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India is still '12 to 18 months away' from rolling out 5G, says industry exec – CNBC

India is still '12 to 18 months away' from rolling out 5G, says industry exec – CNBC

In this photo illustration the Bharti Airtel Limited logo is seen displayed on a smartphone.

Rafael Henrique | SOPA Images | LightRocket | Getty Images

It will take India at least another year to roll out the next generation of high-speed mobile internet, known as 5G, a senior executive at Bharti Enterprises told CNBC.

Bharti Enterprises is the parent company of major Indian telecommunication operator, Bharti Airtel.

Even though some countries have already rolled out 5G networks, the technology is still at a nascent stage where various use cases are still being developed, Akhil Gupta, vice chairman of Bharti Enterprises, told CNBC’s “Street Signs” on Wednesday.

For India, the 5G roll out “should be 12 to 18 months away, if not more,” he said, adding that, in order to stay on top of the technology’s development around the world, the country should carry out various tests and trials.

“The Indian government has taken a decision to give the spectrum on trial basis. As operators, we’re preparing ourselves so that we can roll out as quickly as possible once there is a use case for India,” Gupta said.

India is expected to hold trials for installing a next-generation 5G cellular network in the coming months.

But the Indian government’s proposed base price of 4.92 billion rupees ($71 million) for the auction of 5G spectrum, due this year, is seen to be high, Reuters reported. Major Indian telecommunication companies, including Bharti Airtel, Reliance Industries and Vodafone Idea, are expected to participate in the auction and the entire process could set them back at least more than a billion dollars, the news wire added.

“It’s certainly overpriced,” Gupta said, adding that the government’s objective is not to maximize revenue, but to spread connectivity across the country. “I think that must be the fundamental aim of 5G. Therefore, keeping a high auction price, a spectrum price, to my mind doesn’t serve the purpose.”

Still, Gupta said, the price will mostly be determined by demand and supply and the industry’s ability to invest. He added that the government should try and ensure that, as 5G technologies are being developed in India, “more money is allocated toward network rollout than for spectrum.”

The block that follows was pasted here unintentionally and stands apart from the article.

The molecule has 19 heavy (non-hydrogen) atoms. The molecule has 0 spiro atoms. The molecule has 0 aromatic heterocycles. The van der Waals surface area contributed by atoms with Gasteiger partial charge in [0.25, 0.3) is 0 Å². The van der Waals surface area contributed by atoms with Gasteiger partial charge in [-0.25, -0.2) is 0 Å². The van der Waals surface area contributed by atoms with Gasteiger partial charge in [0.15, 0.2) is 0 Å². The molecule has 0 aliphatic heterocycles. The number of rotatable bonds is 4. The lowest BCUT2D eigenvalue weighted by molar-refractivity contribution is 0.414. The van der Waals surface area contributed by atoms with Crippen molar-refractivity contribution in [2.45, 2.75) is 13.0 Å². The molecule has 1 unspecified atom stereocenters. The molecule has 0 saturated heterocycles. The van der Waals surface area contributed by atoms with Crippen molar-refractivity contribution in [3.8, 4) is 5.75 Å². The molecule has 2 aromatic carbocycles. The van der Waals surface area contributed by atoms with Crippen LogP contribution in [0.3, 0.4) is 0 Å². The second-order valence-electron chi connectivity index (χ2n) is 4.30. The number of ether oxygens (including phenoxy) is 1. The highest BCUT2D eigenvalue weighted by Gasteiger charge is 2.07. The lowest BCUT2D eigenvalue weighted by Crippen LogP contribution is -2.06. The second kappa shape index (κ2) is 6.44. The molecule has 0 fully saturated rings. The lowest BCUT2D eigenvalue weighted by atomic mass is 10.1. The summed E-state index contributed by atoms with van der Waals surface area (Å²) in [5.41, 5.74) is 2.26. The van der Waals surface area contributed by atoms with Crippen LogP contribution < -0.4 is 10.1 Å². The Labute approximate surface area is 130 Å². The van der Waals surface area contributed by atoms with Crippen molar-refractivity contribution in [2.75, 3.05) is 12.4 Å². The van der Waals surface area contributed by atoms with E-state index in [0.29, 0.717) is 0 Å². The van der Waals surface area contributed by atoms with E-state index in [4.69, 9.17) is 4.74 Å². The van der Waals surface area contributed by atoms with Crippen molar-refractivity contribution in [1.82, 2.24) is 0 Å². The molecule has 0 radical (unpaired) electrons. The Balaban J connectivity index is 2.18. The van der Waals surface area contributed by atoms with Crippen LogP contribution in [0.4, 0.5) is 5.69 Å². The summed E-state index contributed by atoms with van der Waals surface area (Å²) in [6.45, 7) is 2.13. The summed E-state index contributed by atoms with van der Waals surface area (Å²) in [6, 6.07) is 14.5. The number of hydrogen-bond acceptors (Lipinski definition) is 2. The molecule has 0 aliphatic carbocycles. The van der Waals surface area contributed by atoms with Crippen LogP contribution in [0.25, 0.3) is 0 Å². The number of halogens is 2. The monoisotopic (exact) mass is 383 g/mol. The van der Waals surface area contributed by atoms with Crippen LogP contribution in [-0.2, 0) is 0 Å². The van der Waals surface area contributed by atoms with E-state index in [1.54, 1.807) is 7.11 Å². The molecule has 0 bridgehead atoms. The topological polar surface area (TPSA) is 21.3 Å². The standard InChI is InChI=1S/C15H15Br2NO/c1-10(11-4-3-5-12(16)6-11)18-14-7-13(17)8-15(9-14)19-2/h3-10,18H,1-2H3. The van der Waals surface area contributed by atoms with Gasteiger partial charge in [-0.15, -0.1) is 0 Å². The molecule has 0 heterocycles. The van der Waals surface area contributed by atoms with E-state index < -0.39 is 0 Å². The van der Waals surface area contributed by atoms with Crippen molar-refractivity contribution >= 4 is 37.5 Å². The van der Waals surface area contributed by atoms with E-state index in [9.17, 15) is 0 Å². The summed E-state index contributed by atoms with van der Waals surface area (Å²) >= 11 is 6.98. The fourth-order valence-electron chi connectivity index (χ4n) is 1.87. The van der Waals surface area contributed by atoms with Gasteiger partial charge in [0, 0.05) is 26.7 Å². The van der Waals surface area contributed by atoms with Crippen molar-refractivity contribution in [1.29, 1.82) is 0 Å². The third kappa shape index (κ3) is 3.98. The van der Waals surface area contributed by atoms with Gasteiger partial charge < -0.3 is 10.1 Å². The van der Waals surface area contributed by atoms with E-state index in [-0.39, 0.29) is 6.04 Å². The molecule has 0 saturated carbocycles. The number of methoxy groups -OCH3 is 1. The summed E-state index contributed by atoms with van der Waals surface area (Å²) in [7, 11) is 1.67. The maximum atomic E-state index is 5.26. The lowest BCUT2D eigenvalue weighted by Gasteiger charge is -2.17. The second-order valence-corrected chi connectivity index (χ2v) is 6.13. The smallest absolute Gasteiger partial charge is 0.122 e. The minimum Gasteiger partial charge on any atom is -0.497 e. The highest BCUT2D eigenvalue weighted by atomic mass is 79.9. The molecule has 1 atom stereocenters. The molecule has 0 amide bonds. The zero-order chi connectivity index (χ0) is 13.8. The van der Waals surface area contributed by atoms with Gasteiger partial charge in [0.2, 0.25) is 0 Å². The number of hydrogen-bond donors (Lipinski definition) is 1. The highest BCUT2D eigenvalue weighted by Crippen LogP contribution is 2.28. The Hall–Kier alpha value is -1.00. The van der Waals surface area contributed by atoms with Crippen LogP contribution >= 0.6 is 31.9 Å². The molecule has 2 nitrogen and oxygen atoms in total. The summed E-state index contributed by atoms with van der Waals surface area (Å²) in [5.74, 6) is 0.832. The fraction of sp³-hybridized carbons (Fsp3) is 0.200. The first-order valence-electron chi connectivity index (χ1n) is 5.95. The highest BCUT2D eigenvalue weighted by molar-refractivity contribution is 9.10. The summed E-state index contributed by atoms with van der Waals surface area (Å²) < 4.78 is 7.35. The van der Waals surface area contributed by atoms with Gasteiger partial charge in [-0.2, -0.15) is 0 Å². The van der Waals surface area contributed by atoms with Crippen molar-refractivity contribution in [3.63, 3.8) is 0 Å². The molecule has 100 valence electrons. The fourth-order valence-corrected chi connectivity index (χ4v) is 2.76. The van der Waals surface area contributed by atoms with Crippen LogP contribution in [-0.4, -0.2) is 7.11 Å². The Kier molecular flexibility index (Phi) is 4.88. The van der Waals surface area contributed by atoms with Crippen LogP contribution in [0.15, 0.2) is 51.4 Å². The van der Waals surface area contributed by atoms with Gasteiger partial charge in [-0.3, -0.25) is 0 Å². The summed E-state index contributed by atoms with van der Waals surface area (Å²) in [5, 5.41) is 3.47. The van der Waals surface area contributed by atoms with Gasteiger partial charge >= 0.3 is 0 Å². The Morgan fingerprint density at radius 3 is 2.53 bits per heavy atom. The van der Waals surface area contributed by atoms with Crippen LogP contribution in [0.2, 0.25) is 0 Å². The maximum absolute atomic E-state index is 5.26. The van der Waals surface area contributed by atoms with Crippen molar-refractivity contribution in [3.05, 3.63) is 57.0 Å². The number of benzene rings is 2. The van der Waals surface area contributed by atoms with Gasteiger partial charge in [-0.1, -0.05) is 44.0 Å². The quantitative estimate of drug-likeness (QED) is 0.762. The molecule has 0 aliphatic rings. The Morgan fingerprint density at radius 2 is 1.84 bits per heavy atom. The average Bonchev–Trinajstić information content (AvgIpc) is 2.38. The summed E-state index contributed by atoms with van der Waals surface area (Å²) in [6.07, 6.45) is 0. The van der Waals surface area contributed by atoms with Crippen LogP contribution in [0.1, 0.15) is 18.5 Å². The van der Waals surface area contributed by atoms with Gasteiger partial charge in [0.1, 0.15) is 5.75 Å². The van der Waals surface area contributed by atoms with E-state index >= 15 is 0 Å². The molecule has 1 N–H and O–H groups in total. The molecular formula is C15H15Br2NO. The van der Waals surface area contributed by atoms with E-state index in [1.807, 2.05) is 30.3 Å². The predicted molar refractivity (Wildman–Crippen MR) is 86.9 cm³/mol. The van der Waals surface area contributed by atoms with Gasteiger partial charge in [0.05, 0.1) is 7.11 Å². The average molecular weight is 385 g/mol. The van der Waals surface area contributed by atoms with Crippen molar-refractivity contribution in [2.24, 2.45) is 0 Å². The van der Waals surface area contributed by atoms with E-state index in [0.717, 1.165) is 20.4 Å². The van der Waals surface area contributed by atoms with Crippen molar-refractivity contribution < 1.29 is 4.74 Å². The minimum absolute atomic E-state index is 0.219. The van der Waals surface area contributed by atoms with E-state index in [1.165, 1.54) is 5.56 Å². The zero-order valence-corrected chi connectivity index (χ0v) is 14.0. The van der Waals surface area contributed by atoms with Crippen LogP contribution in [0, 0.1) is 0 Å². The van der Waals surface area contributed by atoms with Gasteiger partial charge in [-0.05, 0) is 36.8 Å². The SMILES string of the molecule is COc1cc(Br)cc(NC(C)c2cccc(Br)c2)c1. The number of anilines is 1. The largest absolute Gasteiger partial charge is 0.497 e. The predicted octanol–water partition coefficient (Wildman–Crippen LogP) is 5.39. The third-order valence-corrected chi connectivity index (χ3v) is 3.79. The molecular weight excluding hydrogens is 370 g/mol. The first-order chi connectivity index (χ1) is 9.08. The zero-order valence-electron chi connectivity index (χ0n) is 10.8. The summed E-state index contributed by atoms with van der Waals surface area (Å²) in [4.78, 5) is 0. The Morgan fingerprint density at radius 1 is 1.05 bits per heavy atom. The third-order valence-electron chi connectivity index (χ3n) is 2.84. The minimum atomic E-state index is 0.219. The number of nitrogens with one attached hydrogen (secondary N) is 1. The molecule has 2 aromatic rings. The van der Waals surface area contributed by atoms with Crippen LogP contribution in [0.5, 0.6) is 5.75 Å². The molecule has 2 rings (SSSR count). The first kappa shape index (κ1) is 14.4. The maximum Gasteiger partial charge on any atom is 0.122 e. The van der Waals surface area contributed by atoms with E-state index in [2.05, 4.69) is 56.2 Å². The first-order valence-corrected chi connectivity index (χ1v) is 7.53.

He also explained that, at this point, it is important for India to invest more into the current generation of high-speed mobile networks known as 4G because it will help the country prepare better for 5G.

Huawei

When asked about India’s stand on embattled Chinese telecommunications giant Huawei, Gupta said he is sure the government and the country’s Department of Telecommunications are looking into all aspects of the matter, including potential security concerns.

Huawei is considered to be one of the leading names in the race to develop 5G. The company is, however, facing mounting fears that its technology could enable Chinese espionage through those high-speed mobile networks. Countries like the United States, Australia, New Zealand and Japan have restricted the Huawei’s participation in 5G development within their borders.

Huawei has repeatedly denied that its products represent any risk.

India has yet to take a stand on the matter. In July, the Nikkei business daily reported that Indian officials remain reluctant about letting Huawei participate in the country’s 5G development despite the Chinese company’s offer to sign a pledge guaranteeing its equipment will not contain any means to bypass normal security to gain access to a network.

But Beijing has apparently told India not to block Huawei from doing business in the country, warning New Delhi there could be consequences for Indian firms operating in China, Reuters reported this week.

“I think it’s a serious issue, which has been raised about security,” Gupta said. “I am sure the government of India and (Department of Telecommunications) are looking into all aspects. I guess we should give them ample time.”

He added that it is unlikely anything “untoward or hasty” will be done given the “solid India-China relations.”

“We’re confident that the government will come out with a very sound and a very fair decision,” he said, adding that Huawei, which is a supplier to Bharti Enterprises, has proved itself to be “kind of leading in terms of evolution of new technologies with their very robust road maps.”

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